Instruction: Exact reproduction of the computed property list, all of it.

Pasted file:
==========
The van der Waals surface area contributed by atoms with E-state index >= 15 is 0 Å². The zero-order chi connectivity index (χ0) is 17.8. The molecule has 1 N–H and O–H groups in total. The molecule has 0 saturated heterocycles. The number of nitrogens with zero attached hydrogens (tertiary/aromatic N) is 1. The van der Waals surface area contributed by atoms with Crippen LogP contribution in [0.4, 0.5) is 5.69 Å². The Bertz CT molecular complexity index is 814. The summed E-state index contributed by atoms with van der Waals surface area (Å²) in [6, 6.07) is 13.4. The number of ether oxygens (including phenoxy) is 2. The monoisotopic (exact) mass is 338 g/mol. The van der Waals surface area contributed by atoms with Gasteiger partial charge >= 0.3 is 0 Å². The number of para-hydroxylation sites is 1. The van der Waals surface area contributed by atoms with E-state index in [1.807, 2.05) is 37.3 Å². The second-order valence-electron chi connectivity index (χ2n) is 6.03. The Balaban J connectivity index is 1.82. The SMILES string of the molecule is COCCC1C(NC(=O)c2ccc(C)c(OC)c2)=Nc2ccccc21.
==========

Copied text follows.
The van der Waals surface area contributed by atoms with E-state index >= 15 is 0 Å². The zero-order chi connectivity index (χ0) is 17.8. The molecule has 1 N–H and O–H groups in total. The molecule has 0 saturated heterocycles. The number of nitrogens with zero attached hydrogens (tertiary/aromatic N) is 1. The van der Waals surface area contributed by atoms with Crippen LogP contribution in [0.4, 0.5) is 5.69 Å². The Bertz CT molecular complexity index is 814. The summed E-state index contributed by atoms with van der Waals surface area (Å²) in [6, 6.07) is 13.4. The number of ether oxygens (including phenoxy) is 2. The monoisotopic (exact) mass is 338 g/mol. The van der Waals surface area contributed by atoms with Gasteiger partial charge >= 0.3 is 0 Å². The number of para-hydroxylation sites is 1. The van der Waals surface area contributed by atoms with E-state index in [1.807, 2.05) is 37.3 Å². The second-order valence-electron chi connectivity index (χ2n) is 6.03. The Balaban J connectivity index is 1.82. The SMILES string of the molecule is COCCC1C(NC(=O)c2ccc(C)c(OC)c2)=Nc2ccccc21.